In retail loss prevention, we talk a lot about organized retail crime (ORC) as it relates to shoplifting—when a group coordinates or organizes in such a way as to execute shoplifting crimes with the intent to steal thousands of dollars worth of merchandise that is then resold on-line, through fencing operations, or diverted back to the retailers it was stolen from. Credit card skimming in many cases is also well organized and has the potential to generate thousands of dollars of fraud from just one operation. In some cases the proceeds from these organized groups support terrorist activity.

When skimming is part of an organized retail crime operation, a group or chain of restaurants may be targeted based on their known operations and procedures for handling credit card transactions. In these instances, operatives are hired by the fraudsters to specifically seek employment at these chain restaurants for the sole purpose of obtaining credit card data.

Why is credit card skimming the new perfect crime? When the card data is captured and sold, it can then either be resold as is, in an electronic format, or manufactured and cloned onto look-alike cards. In either case, the cardholder isn’t aware of the theft of their credit card information until charges actually appear on their statement thirty days after purchases. The fraudsters have plenty of time to gather account numbers, clone cards, and then sell them. The buyers then use the cards for purchases and the crime goes undetected until the card holder’s statement arrives in the mail. It is not uncommon for stolen accounts to be used in different continents within days of each other. Credit card companies have stepped up their fraud alert detection to identify these transactions and decline the purchase if strange activity is apparent.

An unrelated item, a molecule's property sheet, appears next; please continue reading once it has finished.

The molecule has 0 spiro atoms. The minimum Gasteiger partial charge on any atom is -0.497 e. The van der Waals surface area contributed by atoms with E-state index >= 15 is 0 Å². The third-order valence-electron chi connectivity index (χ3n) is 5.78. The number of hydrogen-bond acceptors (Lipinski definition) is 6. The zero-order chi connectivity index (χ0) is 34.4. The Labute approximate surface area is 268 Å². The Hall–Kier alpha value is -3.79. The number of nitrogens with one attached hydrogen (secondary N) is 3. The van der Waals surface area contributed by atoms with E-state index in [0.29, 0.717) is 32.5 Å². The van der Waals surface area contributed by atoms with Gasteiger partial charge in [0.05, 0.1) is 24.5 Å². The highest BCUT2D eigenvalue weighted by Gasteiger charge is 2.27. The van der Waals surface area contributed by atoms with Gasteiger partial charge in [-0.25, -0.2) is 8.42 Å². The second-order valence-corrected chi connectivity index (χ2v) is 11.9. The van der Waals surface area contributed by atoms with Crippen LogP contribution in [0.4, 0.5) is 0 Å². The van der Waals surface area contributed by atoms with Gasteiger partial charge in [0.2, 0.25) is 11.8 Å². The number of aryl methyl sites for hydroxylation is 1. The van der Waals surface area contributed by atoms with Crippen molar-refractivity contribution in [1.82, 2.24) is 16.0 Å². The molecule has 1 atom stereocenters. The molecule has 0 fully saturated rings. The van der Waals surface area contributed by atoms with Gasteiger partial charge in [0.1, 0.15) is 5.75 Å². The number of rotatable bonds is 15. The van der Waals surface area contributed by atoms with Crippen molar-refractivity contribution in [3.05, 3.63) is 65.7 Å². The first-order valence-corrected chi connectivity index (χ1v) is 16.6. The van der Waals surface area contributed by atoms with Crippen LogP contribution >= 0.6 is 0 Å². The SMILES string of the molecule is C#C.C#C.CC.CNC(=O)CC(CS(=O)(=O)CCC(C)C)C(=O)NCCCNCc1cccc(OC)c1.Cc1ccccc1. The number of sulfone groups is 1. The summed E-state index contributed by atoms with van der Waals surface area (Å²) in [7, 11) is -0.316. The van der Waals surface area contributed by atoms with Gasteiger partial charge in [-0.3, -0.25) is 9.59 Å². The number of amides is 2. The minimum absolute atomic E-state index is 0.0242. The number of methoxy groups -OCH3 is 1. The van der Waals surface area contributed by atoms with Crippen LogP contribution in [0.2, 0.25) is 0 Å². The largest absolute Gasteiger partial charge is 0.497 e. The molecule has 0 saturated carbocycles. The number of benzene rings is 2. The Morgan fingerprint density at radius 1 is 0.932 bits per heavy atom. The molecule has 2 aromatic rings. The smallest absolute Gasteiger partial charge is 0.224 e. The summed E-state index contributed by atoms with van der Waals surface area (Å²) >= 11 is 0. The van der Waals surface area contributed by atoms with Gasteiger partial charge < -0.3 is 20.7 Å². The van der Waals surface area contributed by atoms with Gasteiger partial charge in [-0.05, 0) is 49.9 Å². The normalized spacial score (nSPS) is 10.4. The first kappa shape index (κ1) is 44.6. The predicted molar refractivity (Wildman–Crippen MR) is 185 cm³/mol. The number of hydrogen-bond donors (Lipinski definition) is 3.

With this relatively long window of opportunity, the fraudsters have time to make the account numbers more attractive to the buyer, thereby demanding a higher price for each account. One method used by the fraudster to ensure a good account is sold to the buyer is called “carding.”

Carding is a term used for the process of verifying the validity of stolen card data. The thief presents the card information on a web site that has real-time transaction processing. If the transaction is processed successfully, the thief knows that the card is still good. The problem presented with carding is the seller has just started the clock ticking by completing a fraudulent transaction. Within the next thirty days an alert consumer may see the charge and question it.

When credit card details have been verified in this way, it is known in fraud circles as a “phish.” A carder (the name used for persons who perpetrate this type of fraud) will typically sell data files of phished card numbers to other individuals who will carry out the actual fraud. Market price for a phish varies depending on the type of card, freshness of the data, and credit status of the victim